Offlist Walk: Ben Bhraggie

3 09 2011
3rd September 2011
Mrs NLW
5.2 miles
Explorer 441 (Lairg, Bonar Bridge & Golspie)

Currently staying in Dornoch as part of an 8 day tour of northern Scotland we decided to gamble on a forecasted gap in the weather to tackle Ben Bhraggie, a seemingly modest hill behind the coastal town of Golspie. It had been raining all night and we were in two mind about what to do – and as soon as we had decided it was too wet to walk – the sun came out and we quickly changed our minds. We drove through Golspie, and just before Dunrobin Castle turned left underneath a railway line on a lane signposted to ‘Backies’, we found a car park a quarter of a mile up on the left.

The walk starts along the top of a heavily wooded gorge where we glimpse Big Burn Falls through the trees, and then zig-zags down towards the burn which we cross and then walk out on a viewing platform over the water until glimpsing around a corner we find ourselves right in front of the ferocious waterfall. The heavy rain the previous night has made this an impressive sight to behold.

We exit the platform and climb the western side of the glen, zig-zagging once again, recrossing the burn twice, and then climbing up onto a lane. As we follow the lane the monument on the top of ben Bhraggie comes into view, this Ben may be modest at 397 metres, but we’re starting from near sea-level, and it looks steep from here. Fortunately we’re not attacking it head-on, so at a very minor crossroads we turn right and head gently uphill through  a forest until we appear back in the daylight, a path branches off up the glen towards Farlary, but we follow the track as it bends first left then right working its way onto the shoulder of Ben Bhraggie, and then following it gently but incessantly upward as we work our way around behind the hill. We stop to catch our breath fairly frequently, and wonder at the clouds rolling onto and off of the hilltops around us, we admire Loch nan Caorach buried in the shadow of Beinn Lunndaidh to our west. The track bends to the left again and wiggles its way onto the lower end of the hilltop, we can see thousands of infamous Scottish midges, but they seem to preoccupied feeding on the heather to bother feeding on us. The monument comes into view again and we wiggle round to the top of the hill where we find a crude but welcome shelter which we take advantage of to eat our lunch. We pass a number of mountain biking trails as we cross the crown of the hill and then drop down to the monument at the front of the hill overlooking Golspie, the North Sea, the Moray and Dornoch Firths, and beyond northern coast of Speyside. The monument itself is far bigger than it appears from the road, it depicts the 1st Earl of Sutherland and is the subject of some controversy as this Earl is now infamous for his role in the highland clearances. There is a handy (and free) telescope at he foot of the statue, and we take a break to examine Golspie below, and  Loch Fleet to the south where we can just about make out seals on the sandbanks.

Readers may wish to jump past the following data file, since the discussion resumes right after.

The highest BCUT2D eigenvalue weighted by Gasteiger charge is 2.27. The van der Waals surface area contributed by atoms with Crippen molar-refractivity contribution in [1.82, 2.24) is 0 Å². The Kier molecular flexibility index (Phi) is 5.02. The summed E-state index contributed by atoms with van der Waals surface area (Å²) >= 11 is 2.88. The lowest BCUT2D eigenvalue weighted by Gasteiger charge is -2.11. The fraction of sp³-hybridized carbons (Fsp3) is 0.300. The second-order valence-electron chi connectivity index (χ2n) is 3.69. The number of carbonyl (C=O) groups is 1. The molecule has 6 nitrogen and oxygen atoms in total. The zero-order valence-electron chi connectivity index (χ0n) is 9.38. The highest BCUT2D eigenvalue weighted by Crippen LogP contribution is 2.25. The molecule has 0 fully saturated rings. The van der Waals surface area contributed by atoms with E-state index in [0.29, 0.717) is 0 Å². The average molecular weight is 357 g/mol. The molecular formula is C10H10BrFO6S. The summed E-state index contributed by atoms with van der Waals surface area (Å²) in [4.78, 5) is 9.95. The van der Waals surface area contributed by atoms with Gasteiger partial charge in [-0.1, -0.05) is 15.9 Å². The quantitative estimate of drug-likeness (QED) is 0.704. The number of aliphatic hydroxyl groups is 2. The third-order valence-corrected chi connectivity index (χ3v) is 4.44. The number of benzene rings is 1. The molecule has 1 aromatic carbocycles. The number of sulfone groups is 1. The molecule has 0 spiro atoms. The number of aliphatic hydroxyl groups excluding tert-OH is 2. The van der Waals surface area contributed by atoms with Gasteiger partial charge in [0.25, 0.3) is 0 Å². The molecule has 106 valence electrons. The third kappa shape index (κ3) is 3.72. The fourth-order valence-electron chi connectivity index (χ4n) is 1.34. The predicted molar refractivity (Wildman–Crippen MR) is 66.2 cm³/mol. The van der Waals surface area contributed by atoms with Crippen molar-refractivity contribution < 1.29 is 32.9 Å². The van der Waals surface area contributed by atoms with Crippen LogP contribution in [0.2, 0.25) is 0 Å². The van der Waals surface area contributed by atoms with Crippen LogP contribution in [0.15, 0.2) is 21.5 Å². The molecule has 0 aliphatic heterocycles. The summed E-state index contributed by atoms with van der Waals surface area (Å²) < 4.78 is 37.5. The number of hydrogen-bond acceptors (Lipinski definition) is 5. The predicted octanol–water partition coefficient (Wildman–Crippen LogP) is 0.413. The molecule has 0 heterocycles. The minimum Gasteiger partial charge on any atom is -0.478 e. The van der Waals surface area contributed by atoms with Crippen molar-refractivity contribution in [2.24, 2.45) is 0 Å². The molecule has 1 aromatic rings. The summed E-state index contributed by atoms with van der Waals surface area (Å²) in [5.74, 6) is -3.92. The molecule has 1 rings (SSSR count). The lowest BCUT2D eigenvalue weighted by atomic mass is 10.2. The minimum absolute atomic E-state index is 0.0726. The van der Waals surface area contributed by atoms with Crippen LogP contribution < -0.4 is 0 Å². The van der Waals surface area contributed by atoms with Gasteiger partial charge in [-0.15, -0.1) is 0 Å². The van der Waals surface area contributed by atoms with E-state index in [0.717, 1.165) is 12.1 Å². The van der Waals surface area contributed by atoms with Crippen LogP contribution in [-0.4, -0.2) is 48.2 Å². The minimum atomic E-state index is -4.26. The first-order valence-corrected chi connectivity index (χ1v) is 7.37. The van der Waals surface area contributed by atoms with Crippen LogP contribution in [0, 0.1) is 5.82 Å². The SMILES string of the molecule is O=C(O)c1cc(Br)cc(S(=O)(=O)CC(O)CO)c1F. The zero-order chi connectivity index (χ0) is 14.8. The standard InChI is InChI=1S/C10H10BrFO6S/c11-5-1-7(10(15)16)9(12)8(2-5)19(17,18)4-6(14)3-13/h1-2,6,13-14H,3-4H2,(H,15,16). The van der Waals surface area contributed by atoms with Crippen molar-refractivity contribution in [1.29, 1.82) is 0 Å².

We plunge of the front of the hill and descend very steeply down a rocky path, fortunately I have my sticks with me, but even so as the track goes on and on I know that my knees are going to pay for this later. We cross more bike tracks and eventually drop down to the treeline and gentler gradients. The walk we are following would guide us down into Golspie and then back briefly uphill to the car park, but we feel we’ve done enough for today nd so we cut across the hill (through some boggy areas) to a row of cottages and then the crossroads we encountered near the start of the walk. We retrace our steps back to the burn, taking a successful gamble on a path that cuts out the need to zig-zag past the waterfall and leads us straight back to the car.





#18 Salterforth

22 07 2011
22nd July 2011
solo
6.3 miles
Explorer OL21 (South Pennines)
Cloudy, breezy, the odd light shower.

Another journey up the M65 culminating in a small car park opposite the Anchor Inn, alongside the Leeds and Liverpool canal. The walk starts along the towpath, under the B6383 towards the outskirts of Barnoldswick. At the next bridge I left the canal to head up past a school, crossing the road and then steeply uphill through a field, after which I cross a stile and follow a desire line through a field of long grass before squeezing through a gap stile onto Letcliff Hill picnic area where there are good views back to Noyna Hill and the Yorkshire side of the Pennines.